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Birmingham Sues Jefferson County Sheriff Over City’s Jail Inmates

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By Barnett Wright

The Birmingham Times

The city of Birmingham today filed a lawsuit against Jefferson County Sheriff Mark Pettway for not accepting city inmates, according to a filing in Jefferson County Circuit Court.

It’s an extraordinary step in a dispute between the two sides that dates back nearly two years and involves the city and county jails, money, and politics.

Birmingham Mayor Randall Woodfin said he began talks with the Jefferson County Sheriff’s Office as far back as February 2022 and filed the suit “not because I want to, but because I feel I’m being forced to,” he said. “I do it knowing that relations are important, but I feel like the city is boxed in.”

In its filing, the city contends that the sheriff is required by state code “to accept into custody at the Jefferson County jail individuals arrested by Birmingham Police officers within the police jurisdiction of the City for both on-sight violations of State law and those arrested for misdemeanor offenses under State law.”

It states that the sheriff has declined to sign an Alabama Law Enforcement Agency Form dealing with the transportation of arrestees to the Jefferson County Jail, “thus willfully refusing into custody at the Jefferson County Jail individuals arrested by Birmingham Police Officers within the police jurisdiction of the City for on-sight violations of State law as well as those arrested for misdemeanor offenses under State law.”

Woodfin said he has done everything he can to resolve the matter.

“It is not my desire to be here, but we are,” he said. “We didn’t get here in haste. I didn’t run down a hill to sue the county [nor am I] having some hissy fit. We are here, honestly, because the county is not obeying what the state law says.”

The Jefferson County Sheriff’s Office declined comment, saying, “We can’t comment on pending litigation. … It will be addressed in court.”

For nearly two years, the two sides had discussed an intergovernmental agreement related to the provision of jail services where the Sheriff’s Office could accept all of the city of Birmingham prisoners for $65 per diem per individual, which, according to the city, was comparable to similar arrangements around the county and other municipalities, including the nearby city of Tarrant, which charges $65 per diem per individual. Jefferson County has asked for $110 per diem per individual.

Woodfin said today’s lawsuit is more about the Jefferson County Commission, which controls the sheriff’s budget, than it is about Pettway.

“I’m not even really mad at the sheriff,” Woodfin said. “I don’t knock the sheriff. I don’t blame the sheriff. I do think the sheriff is in a very hard place politically, where he is a Democrat sheriff who has to deal with a majority Republican county commission. I think they are disrespectful to him, and they want to hijack his budget. I think are not allowing him to negotiate in good faith.”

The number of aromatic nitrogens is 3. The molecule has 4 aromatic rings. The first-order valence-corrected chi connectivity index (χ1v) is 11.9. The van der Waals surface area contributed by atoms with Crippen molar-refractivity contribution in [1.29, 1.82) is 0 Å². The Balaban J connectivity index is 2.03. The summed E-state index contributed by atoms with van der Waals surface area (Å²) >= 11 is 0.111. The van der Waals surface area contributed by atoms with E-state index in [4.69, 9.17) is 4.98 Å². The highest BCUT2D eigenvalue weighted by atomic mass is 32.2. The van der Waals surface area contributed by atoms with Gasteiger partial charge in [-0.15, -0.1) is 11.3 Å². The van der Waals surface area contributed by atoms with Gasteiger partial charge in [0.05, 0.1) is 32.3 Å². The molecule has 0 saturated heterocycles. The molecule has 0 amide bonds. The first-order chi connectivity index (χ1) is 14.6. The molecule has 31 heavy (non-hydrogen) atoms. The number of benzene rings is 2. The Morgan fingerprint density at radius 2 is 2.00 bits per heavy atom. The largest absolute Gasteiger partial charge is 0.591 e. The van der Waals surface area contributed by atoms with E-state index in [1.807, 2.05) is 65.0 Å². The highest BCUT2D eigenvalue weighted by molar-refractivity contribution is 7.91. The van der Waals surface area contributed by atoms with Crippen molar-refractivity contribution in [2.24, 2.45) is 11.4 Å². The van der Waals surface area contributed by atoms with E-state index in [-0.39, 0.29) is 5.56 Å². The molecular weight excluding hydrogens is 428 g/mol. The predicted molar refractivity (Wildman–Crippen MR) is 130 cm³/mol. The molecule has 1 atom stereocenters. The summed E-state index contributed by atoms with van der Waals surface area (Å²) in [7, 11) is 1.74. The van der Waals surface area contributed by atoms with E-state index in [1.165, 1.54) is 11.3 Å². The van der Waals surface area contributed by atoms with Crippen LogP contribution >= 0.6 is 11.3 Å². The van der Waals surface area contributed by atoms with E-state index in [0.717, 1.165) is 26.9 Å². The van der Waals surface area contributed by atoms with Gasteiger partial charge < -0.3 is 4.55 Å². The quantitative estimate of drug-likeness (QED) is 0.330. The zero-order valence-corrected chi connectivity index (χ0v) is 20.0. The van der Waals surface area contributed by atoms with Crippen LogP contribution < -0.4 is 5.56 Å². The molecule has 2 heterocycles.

The Jefferson County Commission is made up of three Republicans—Commission President Jimmie Stephens and Commissioners Joe Knight and Mike Bolin—and two Democrats—Commissioners Lashunda Scales and Sheila Tyson. Pettway is also a Democrat.

Woodfin pointed the finger at Stephens, the person he’s had most of the talks with, as being responsible for holding up an agreement.

“I told [Stephens], ‘If Mark Pettway were a Republican, this wouldn’t even be a conversation,’” Woodfin said. “Partisan politics have played a deep role in this. … The issue is really between the sheriff and the county commissioners, majority Republican, who want to dictate to him what he should be doing. That’s not fair. We are victims of that.”

Stephens told the Birmingham Times that the matter is not about partisan politics but a “crisis” the city of Birmingham has created for itself and now wants to be bailed out by Jefferson County.

“They chose not to invest in their city jail, and now they consider it a crisis and want Jefferson County to bail them out,” Stephens said. “Their solution creates a hardship on the [county] jail. We’ve worked hard to make sure there are no overcrowding conditions.”

Stephens said other municipalities also want the county to accept its inmates.

“If we offer that arrangement to the city of Birmingham, we have to offer that to every municipality within the county. There are no favorites,” Stephens said. “We need to work on a wholistic solution, which will be a [regional] jail. … The city of Birmingham can either take part in that or they can take the attitude they have now.”

Asked about partisan politics, Stephens said, “This has nothing to do with Democrat or Republican. It has to do with the governmental and fiscal policies that were implemented by the city of Birmingham and its lack of foresight to invest in their infrastructure, and the ability of Jefferson County and its commission to be able to invest in our infrastructure so we will not be … thrust back into an overcrowding situation.”

(This story will be updated)